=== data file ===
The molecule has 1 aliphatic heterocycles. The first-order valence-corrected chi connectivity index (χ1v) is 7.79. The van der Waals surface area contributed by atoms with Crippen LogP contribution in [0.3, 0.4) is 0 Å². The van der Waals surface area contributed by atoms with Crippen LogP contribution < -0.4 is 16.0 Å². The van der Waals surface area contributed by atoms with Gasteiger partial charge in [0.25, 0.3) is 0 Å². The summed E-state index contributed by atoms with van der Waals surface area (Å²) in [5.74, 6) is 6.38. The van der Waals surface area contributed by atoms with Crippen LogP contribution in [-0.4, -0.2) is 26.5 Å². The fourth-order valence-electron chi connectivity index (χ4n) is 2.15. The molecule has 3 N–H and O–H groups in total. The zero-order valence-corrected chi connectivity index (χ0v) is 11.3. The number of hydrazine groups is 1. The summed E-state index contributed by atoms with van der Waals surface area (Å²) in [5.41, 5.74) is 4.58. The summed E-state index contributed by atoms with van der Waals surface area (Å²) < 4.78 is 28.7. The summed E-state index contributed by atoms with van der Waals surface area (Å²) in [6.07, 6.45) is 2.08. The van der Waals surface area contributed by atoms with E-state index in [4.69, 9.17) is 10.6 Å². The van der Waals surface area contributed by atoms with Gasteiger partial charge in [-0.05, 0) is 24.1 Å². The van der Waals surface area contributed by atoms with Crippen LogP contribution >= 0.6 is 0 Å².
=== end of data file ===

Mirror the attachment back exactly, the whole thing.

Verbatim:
The molecule has 1 aliphatic heterocycles. The first-order valence-corrected chi connectivity index (χ1v) is 7.79. The van der Waals surface area contributed by atoms with Crippen LogP contribution in [0.3, 0.4) is 0 Å². The van der Waals surface area contributed by atoms with Crippen LogP contribution < -0.4 is 16.0 Å². The van der Waals surface area contributed by atoms with Gasteiger partial charge in [0.25, 0.3) is 0 Å². The summed E-state index contributed by atoms with van der Waals surface area (Å²) in [5.74, 6) is 6.38. The van der Waals surface area contributed by atoms with Crippen LogP contribution in [-0.4, -0.2) is 26.5 Å². The fourth-order valence-electron chi connectivity index (χ4n) is 2.15. The molecule has 3 N–H and O–H groups in total. The zero-order valence-corrected chi connectivity index (χ0v) is 11.3. The number of hydrazine groups is 1. The summed E-state index contributed by atoms with van der Waals surface area (Å²) in [5.41, 5.74) is 4.58. The summed E-state index contributed by atoms with van der Waals surface area (Å²) < 4.78 is 28.7. The summed E-state index contributed by atoms with van der Waals surface area (Å²) in [6.07, 6.45) is 2.08. The van der Waals surface area contributed by atoms with E-state index in [4.69, 9.17) is 10.6 Å². The van der Waals surface area contributed by atoms with Gasteiger partial charge in [-0.05, 0) is 24.1 Å². The van der Waals surface area contributed by atoms with Crippen LogP contribution >= 0.6 is 0 Å².